Interview with Wes Somerville at the Ceramiq Art Studio
Exhibition opening times: Mon. – Frid. 10 – 3pm until the 15th February 2018
Plaza García Moreno 9 – Órgiva, 18400, Granada.
You step from the intense southern Spanish sunlight over the threshold of Ceramiq into a softer gloom. Then you look up to where a warm pinkish/purple haze drifts over you. A simple geometric shape but the colour arrests you and you are drawn to it.
Today, I was going to talk to the Canadian artist Wes Somerville, who is the guest artist at Ceramiq. As I was early, I had time to take in the work on show and snap some photos, which sadly, will never do justice to the spectrums of light that dance and change around you. It makes you want to climb into the work and experience it from the inside-out.
Q. How did you start with these sorts of ideas? Were you always doing this? Or has it morphed into this?
It’s morphed into this. I was doing early light pieces already about ten years ago, that were geometric shapes covered with cloth but they were quite dull and I didn’t know about LEDs. Then there was a gap and then out of nowhere came these new ideas about feelings and diffused light, and the effects it can have if you observe it. But I was just learning to listen and follow and I didn’t have any real knowledge of the materials, other than an intuitive sense of light that came to me somehow
Q. These intuitive feelings and not really knowing about your materials, do you think it’s helped you as you’re not bound by a previous knowledge? You’ve just said, ‘I want to cause this effect and I’m going to get it however I can.’
Absolutely. I think if I knew exactly, it would get in the way of an undercurrent or a deeper thing that wants to be expressed. if I try to control it all and understand truly (and I know that exists in many different forms of art,) that knowing your medium, and doing it ten thousand times before you actually get to that point where you are expressing clearly what you want to express, this work is different to that. I think it has more to do with where humanity is evolving, including the feeling we get when we are on Facebook too long, the frequency it has and how that addictive quality plays a role in spending five minutes or an hour and five minutes on Facebook. There’s something about the energetic feel of it ,which for sure has something to do with electromagnetics, so the physics of all this stuff comes into it. When we made this piece, (Suelo Ascendente – Rising Floor) I had designed this in Granada thinking about a 90 degree corner with these pieces but I didn’t know what this was going to do and we spent a day and a half and it was finished barely a half hour before the opening. Considering the size of it, I should have spent a month prepping it, trying it and playing around with it in my own studio but that’s not how it happened. I’m glad because you really have to be on it and present and aware and allow yourself to go mad at it, and then in one moment it shifts and you see what you’re supposed to be doing. It’s like a third party that you are trying to engage with, or allow to have a voice at the table when even though you’ve got an opinion, experience or knowledge, you put that aside and just allow it to come into being.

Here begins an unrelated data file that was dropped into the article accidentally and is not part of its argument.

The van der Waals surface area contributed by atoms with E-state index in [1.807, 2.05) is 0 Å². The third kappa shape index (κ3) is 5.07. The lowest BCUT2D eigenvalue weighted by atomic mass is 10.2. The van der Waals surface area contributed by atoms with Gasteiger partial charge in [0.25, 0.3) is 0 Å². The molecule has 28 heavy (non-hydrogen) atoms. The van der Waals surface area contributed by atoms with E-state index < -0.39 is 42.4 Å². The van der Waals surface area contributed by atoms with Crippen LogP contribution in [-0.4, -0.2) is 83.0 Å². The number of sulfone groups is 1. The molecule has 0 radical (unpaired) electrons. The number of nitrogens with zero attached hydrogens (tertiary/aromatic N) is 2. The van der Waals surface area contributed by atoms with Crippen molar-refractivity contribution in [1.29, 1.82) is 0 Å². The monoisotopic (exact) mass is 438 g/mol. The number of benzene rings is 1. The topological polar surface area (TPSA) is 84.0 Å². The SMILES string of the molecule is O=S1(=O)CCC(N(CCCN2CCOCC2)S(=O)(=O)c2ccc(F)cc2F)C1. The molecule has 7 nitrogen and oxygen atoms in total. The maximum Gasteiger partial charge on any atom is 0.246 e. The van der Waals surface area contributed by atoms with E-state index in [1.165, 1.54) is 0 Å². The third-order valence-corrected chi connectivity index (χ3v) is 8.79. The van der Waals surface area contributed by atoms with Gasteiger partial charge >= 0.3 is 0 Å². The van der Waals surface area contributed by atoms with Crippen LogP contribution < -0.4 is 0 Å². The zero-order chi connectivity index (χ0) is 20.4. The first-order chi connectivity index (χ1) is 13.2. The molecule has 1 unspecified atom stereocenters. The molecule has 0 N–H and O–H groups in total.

Q. So too much preparation might have stopped it in its tracks? It wouldn’t have the feel that it has now?
I would have done something else that would have become a piece in my shop but it wouldn’t have been the same as the intention to install something here with these various components
Q. These pieces here. (Perspectivas) The images are for sale but this was a 3D piece you exhibited in the show in Motril. How has this come about?
I wanted to play around with how they would come out as 2D images, as they have come out nice on the camera. This image has been photoshopped and is now my card. I’m thinking of doing a range of postcards. I’m also learning how to allow this work to morph into this these other branches
Ethereal Perspective are a range of prints of photos of a larger 3D work that Wes exhibited in previous exhibitions. The angles, shapes and colours are another art form that complements his 3D work.